Paul and Pauline McBride of Sussex Prairie Garden - an RHS Partner Garden in West Sussex - think prairie gardens can be created on a small scale, and have created two smaller gardens to show how. We asked Paul to share his tips for success with this increasingly popular planting style.

Tips for prairie planting success


Restrict your palette

'The hardest thing about creating a prairie is discipline,' says Paul. 'Instead of having 200 different plants, choose 20-30.'  Then, plant these in groups of 12-20, rather than the usual 3-5. 'Large numbers of each group make a big impact.'


Go giant

Paul recommends using one or two 'giant' plants to give height and drama.

This might be 2m tall, hogweed-like Peycedanum verticillata, which has dark purply-red leaves, or architectural Eryngium pandenifolium, which has blue, agave-like leaves. Airy, see-through plants are good choices because they have presence without blocking views and light.


Perfect partners

Use spring and summer bulbs in each group to extend the season and ensure successional interest - this could be camassias or alliums in between grasses. 'The grasses make a beautiful foil and add an extra dimension of movement and texture.'


Double up

Another effective design idea is to choose plants of the same colour, but with different forms. Here, the sunny blooms of Helianthus 'Lemon Queen' echo the autumnal hues of Amsonia hubrichtii.


Paul's top five plants for the smaller prairie garden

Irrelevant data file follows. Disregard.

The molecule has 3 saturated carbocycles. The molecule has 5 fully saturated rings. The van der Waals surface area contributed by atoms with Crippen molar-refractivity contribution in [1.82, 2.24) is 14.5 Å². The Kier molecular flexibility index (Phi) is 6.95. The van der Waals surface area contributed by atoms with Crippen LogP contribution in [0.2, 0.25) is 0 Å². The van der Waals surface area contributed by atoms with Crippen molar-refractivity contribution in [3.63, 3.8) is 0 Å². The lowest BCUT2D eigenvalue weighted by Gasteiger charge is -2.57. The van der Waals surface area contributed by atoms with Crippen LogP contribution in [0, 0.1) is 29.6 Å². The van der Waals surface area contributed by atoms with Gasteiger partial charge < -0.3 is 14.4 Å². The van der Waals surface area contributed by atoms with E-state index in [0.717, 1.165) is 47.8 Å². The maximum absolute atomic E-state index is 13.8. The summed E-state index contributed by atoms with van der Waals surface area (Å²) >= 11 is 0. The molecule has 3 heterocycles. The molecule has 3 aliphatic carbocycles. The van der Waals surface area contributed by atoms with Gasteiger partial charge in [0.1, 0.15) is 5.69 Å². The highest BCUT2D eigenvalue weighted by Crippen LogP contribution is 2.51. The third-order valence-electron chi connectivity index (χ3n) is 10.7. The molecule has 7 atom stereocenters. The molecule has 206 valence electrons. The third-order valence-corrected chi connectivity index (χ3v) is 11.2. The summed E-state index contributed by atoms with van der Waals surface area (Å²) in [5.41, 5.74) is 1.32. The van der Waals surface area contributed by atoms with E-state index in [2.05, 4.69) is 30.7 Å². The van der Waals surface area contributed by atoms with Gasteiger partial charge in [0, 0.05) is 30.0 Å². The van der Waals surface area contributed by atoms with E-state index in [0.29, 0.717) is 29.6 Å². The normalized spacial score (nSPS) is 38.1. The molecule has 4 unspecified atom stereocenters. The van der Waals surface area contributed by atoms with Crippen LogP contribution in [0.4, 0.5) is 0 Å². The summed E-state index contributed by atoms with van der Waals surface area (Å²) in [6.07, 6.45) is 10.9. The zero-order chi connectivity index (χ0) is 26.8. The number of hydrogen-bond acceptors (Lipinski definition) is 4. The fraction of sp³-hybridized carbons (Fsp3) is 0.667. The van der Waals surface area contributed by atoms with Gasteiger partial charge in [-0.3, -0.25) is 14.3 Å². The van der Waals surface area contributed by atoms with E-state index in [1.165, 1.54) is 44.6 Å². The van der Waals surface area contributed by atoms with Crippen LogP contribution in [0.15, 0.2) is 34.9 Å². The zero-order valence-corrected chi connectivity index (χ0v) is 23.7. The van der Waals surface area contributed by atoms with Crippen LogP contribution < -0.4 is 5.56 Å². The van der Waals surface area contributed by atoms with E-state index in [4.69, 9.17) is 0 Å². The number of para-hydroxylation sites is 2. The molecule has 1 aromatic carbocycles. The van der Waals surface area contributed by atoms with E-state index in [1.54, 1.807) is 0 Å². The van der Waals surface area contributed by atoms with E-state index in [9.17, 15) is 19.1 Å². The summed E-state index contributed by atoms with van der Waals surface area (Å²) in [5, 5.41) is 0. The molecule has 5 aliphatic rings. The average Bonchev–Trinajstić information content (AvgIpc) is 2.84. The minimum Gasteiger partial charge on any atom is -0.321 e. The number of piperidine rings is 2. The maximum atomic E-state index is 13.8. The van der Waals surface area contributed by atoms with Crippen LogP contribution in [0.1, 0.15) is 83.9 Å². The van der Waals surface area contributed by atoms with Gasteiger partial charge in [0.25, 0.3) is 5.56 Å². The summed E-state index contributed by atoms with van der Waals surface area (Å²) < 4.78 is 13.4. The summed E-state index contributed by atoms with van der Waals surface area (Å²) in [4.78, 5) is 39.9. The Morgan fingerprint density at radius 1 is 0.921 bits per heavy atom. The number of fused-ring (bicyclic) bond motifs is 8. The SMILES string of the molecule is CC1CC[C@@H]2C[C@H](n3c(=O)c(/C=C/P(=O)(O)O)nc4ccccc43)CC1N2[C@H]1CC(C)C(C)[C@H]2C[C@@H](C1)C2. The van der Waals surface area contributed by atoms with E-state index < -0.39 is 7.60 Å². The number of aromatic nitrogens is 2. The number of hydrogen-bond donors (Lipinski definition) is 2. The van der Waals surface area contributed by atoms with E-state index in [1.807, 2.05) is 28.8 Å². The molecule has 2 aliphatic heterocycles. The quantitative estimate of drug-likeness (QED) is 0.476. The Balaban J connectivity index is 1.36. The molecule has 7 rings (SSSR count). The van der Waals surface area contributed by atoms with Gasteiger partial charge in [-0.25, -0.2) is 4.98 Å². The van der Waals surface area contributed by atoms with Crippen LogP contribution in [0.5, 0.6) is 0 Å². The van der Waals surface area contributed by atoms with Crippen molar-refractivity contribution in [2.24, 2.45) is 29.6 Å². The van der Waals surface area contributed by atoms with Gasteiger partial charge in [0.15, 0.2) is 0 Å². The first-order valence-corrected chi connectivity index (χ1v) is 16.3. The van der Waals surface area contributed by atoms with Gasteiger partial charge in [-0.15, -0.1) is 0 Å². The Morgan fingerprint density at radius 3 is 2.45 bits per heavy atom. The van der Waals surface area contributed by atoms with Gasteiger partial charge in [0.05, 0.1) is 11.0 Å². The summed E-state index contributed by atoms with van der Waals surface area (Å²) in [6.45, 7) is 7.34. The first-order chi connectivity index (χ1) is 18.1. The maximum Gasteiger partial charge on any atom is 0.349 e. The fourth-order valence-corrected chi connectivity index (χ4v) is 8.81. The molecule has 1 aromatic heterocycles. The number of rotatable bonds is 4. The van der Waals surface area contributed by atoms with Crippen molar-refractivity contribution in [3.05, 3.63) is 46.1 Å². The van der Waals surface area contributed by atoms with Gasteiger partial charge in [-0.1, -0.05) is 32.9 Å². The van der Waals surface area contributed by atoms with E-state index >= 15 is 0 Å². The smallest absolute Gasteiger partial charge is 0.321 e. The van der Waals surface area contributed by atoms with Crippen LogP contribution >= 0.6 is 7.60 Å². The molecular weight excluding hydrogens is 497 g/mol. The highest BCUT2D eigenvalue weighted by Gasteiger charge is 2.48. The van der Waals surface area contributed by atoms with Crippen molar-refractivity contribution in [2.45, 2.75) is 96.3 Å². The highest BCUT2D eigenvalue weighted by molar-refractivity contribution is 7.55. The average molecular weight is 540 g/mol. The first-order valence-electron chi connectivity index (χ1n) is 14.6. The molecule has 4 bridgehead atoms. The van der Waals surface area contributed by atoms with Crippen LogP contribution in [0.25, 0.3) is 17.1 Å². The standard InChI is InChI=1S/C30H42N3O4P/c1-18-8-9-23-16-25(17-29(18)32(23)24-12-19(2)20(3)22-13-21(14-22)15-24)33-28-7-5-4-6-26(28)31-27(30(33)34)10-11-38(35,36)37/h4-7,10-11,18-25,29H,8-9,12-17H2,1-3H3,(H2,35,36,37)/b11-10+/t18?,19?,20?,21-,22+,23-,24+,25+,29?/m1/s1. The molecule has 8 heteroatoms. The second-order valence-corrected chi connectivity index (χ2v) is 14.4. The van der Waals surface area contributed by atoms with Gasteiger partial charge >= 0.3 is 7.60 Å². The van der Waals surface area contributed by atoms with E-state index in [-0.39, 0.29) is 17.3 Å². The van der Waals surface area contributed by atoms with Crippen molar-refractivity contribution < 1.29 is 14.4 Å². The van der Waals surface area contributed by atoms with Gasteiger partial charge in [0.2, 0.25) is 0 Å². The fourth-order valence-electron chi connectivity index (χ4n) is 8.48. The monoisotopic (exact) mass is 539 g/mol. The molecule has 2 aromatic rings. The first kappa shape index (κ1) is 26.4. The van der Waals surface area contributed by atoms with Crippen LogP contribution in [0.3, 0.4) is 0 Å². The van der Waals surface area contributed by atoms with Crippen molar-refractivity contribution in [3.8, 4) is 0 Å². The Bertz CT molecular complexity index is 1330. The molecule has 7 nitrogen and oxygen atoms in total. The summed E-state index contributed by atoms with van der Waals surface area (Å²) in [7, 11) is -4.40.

1. Calamagrostis x acutifolia 'Karl Foerster'

This is getting quite widely available, and for good reason! This is tall but with a great, tight, form. Good for wind movement and drama. Two small groups will give continuity to the smaller garden.


2. Persicaria 'Firedance'

Beautiful lime green leaves, scarlet spire-like flower spikes. I love this because it forms a dense mound of fresh leaves and flowers from July until October. Its strong growth prevents light, thus no weeds!


3. Echinacea Sussex Prairie Seedling

No prairie garden should be without this. Many people have trouble getting Echinacea to survive the winter. This seedling not only survives but self seeds and creates beautiful meadows of white, pink, purple and the occasional orange flowers.


4. Veronicastrum virginicum 'Diana'

An architectural plant with a vase-shaped form. Grows to 1.8m tall with spires of fine white flowers and looks great in winter mantle!


5. Allium 'Summer Beauty'

A lovely little clump-forming, evergreen, pink-flowered plant. No brown tips like so many other alliums.


More tips for prairie success

  • The more preparation you can do, the better. Prepare your soil well with compost to get off to a good start, and remember that prairie plants can take the cold but not waterlogging.
  • Try not to cut back plants until late February or early March, to provide winter habitat and seed for wildlife such as goldfinches.
  • Choose plants that look attractive not just in flower, but also after they have died back. Tall seedheads can look magical in frost.
  • Visit other prairie gardens for ideas to try. Experiment!

Visiting Sussex Prairie Garden

Sussex Prairie Garden is an RHS Partner Garden offering free entry to RHS members (main cardholder) at selected times. More about Sussex Prairie Garden


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